What I remember vividly from Spike Lee’s film Do the Right Thing (1989) is Public Enemy’s ‘Fight the Power’ pumping in the background of the film’s narrative and the death of the character Radio Raheem by a police officer. Radio Raheem was Lee’s cinematic response to the disproportionate number of deaths of young African-American men at the hands of law enforcement.
The criticism of Lee at the time was swift and intense. Basically, it was “Why so negative and angry Spike Lee?” As a ‘revolutionary mother’ I say Go, Spike! Be as Righteous as you Wanna Be. And – as for angry? Yea, I am angry, too.
I am angry that the response to the death of Robert Ethan Saylor has been about many things but not about the fact people with disabilities are disproportionately vulnerable to violence.
Instead we get hypotheses that not merely skate around the subject of violence but bends over backwards to avoid it entirely:
- I have read ad nauseum that Mr. Saylor’s death might be attributable to poor police training. (How do the vast majority of good police officers feel about that analysis?)
- The individuals involved may have had difficulty discerning what was expected of them as police officers working in the capacity of off-duty security in the private sector. (Does humanity just go out the window in the private sector? These guys were not working for Black Water. They were rent-a-cops at a movie theater.)
- “These individuals may have additional anatomical characteristics which may place them at greater risk for unintentional harm”. This theory suggests people with Ds are more vulnerable to dying from being subjected to a restraining hold. (This one was posted on a national site for people with Down syndrome. You can forget my donation this year.)
- Given people with Down syndrome are “so stubborn” Mr. Saylor may have contributed to his own death by responding in some stereotypically Down syndrome manner in the confrontation with the security officers. (This sounds like the inverse of an “upitty” Black man. Both depictions are repugnant and victim blaming.)*
What I have not heard enough is that the reality is people with disabilities are more likely to die in a police confrontation than someone who does not have a disability. The organizations entrusted with the messenging in support of people with Down syndrome in the U.S. have chosen to make official statements that cite the vague need for ‘awareness and training of police officers’ but no statements or statistics about the prevalence of violence inflicted on people with disabilities.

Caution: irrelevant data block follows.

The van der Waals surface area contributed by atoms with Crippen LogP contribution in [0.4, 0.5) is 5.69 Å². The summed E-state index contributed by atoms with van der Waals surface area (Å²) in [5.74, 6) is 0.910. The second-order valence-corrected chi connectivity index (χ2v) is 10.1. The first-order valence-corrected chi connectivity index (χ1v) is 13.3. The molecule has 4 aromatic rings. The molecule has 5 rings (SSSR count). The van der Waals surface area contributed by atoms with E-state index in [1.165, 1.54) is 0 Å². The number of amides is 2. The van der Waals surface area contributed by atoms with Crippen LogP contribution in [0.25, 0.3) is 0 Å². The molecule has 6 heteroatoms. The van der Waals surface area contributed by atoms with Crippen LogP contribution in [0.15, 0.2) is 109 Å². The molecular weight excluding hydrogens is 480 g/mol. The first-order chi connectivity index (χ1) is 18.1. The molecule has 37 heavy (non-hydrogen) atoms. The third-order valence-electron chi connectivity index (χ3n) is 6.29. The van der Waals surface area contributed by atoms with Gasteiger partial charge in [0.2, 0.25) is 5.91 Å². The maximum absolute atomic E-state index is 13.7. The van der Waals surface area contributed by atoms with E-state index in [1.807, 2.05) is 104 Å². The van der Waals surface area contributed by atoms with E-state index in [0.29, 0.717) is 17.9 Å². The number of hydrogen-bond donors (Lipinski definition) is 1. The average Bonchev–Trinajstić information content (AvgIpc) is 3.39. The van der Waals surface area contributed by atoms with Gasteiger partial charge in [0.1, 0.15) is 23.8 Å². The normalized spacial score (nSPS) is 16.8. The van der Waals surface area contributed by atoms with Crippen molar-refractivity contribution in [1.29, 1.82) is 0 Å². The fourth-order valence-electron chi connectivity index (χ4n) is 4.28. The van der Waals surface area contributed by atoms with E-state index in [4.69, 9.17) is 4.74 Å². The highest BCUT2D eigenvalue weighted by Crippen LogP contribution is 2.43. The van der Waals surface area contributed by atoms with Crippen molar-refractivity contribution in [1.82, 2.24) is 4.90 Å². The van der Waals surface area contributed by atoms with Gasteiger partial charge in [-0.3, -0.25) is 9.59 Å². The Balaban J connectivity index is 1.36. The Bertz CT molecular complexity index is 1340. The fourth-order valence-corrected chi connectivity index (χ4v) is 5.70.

I would suggest to these organizations that they make Robert Ethan Saylor their bully pulpit. Have his death be the rally cry that calls attention to the intersection of disability and violence. By all accounts, Mr. Saylor was a young man who wanted to watch a movie twice. He had Down syndrome. He was killed. Where is the muddy water? Where lies the fear this is not the case to make this case on?
This didn’t ‘just happen’ to Robert Ethan Saylor. It happens – period. People with disabilities are more likely to suffer from violence of all manner and on all fronts. If an individual is disabled and a child the rate of violence increases. If an individual is disabled – and also a person of color the rate of violence soars.
This violence is a symptom of how we view people who are different from us. They are the Other. They are not like US. In fact the more they do not look like us the easier it becomes to inflict violence. Mr. Saylor was the Other in this unequal equation. His death needs to be owned by us.
Mr. Saylor was not my son but he could be. Thorin is six-years-old. He has been victimized twice in his short life – first in his family of origin and then again by a speech therapist who restrained him illegally – and to the point of hysteria. Given the rates of abuse perpetuated on children with disabilities his life experience is unfortunately typical.
My heart goes out to the family of Robert Ethan Saylor.
* This particular rationale for Mr. Saylor’s death was added after I received a comment from a reader who shared with me ‘a (Down syndrome) group’ she is in has discussed this as possible explanation. In a word – disheartening.